USA has the power of doubling tax rates of European companies that have an established presence in that country. It may be an act of retaliation to the European Commission’s ruling that Apple (NASDAQ: AAPL) will have to pay a lump sum ($14.5 billion) as back taxes to Ireland. But experts seem confident that Obama and his administration will not take such a drastic step. Even if Obama makes use of US tax laws to penalize the European companies for EU’s decision on Apple, the US courts are sure to prevent this. Doubling of tax rates would mean disrespecting certain treaties.
Reaction from all corners
The Republican and Democratic lawmakers have proposed that the US President levy double taxes on European companies in USA. Under Section 891 of the US tax code, the President of the United States has the right to impose double tax rates on corporations and citizens of any country who have discriminated against any US company. Although this law was passed in 1934, no President has ever evoked it till date.
The US Treasury on the other hand has refused to comment on what Obama and his team plans to do with the matter. Jack Lew, the Treasury Secretary, feels the European Commission is focusing particularly at US companies but did not talk about the US government’s involvement with the matter. A spokesperson at the Treasury confirmed that the government will help EU prevent avoidance of taxes by multinational companies.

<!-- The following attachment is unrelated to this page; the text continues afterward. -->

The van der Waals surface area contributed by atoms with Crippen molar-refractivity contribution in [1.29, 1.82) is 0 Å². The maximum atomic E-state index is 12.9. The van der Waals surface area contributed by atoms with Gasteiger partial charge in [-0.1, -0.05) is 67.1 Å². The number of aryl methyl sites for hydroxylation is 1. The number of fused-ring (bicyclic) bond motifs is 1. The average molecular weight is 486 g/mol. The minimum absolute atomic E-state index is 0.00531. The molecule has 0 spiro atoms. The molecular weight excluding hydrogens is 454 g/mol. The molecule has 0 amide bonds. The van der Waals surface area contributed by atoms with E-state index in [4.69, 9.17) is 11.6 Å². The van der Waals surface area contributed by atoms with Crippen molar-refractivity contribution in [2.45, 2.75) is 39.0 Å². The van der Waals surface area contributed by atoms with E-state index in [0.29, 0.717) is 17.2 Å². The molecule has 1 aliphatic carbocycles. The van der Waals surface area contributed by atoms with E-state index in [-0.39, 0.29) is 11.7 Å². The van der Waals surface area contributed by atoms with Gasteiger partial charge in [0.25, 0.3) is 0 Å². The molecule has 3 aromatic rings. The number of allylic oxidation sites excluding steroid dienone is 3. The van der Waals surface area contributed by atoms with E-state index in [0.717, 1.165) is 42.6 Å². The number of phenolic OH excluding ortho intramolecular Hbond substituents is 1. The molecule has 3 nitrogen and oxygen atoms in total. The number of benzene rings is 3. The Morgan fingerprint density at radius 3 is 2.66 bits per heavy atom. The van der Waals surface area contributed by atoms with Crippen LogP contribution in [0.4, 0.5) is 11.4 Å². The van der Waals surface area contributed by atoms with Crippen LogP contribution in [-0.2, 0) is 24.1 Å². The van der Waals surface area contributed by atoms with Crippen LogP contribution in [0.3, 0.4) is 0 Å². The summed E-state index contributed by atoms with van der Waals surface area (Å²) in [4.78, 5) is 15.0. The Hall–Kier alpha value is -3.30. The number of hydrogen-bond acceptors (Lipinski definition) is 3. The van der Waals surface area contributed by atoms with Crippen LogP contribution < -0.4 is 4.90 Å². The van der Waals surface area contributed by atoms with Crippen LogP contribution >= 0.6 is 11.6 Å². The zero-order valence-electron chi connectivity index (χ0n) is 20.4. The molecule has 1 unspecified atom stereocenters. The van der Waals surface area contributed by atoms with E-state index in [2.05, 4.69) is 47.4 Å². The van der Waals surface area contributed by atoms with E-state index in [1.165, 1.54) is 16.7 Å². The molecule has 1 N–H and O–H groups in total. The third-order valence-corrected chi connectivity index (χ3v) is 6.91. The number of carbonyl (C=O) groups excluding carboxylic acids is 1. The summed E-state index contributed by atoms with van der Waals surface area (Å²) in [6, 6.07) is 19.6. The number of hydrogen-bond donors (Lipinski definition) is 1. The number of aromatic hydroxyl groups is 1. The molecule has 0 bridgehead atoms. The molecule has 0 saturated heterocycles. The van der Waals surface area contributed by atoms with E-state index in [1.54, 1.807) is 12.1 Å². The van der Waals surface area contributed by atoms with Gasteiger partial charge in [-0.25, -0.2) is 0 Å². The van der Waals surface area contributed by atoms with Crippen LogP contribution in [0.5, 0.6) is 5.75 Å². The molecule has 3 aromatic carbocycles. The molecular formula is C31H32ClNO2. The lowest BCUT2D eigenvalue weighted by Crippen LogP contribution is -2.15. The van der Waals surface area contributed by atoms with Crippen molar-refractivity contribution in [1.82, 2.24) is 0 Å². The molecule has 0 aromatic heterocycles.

Legal scholars are certain that the Obama administration will not make the mistake of punishing European companies in America in retaliation to the European Commission’s decision. Europe has been America’s biggest trading partner and one of its closest allies. If America even dares to take such a foolish step, it should know that this decision will harm the entire global trade order.
Professor Edward Kleinbard from the University of Southern California in Los Angeles rues that there are indeed certain people who would want to jeopardize the global trade order. The Democratic Senator Ron Wyden wants the Obama administration to contemplate evoking Section 891 to understand how U.S. companies reduce their tax bills on European soil. Orrin Hatch, the Republican Senator, has supported this idea. But this is an obscure provision under the US tax code. It is not clear if the provision will get superseded by the treaties with Europe if it is challenged in court.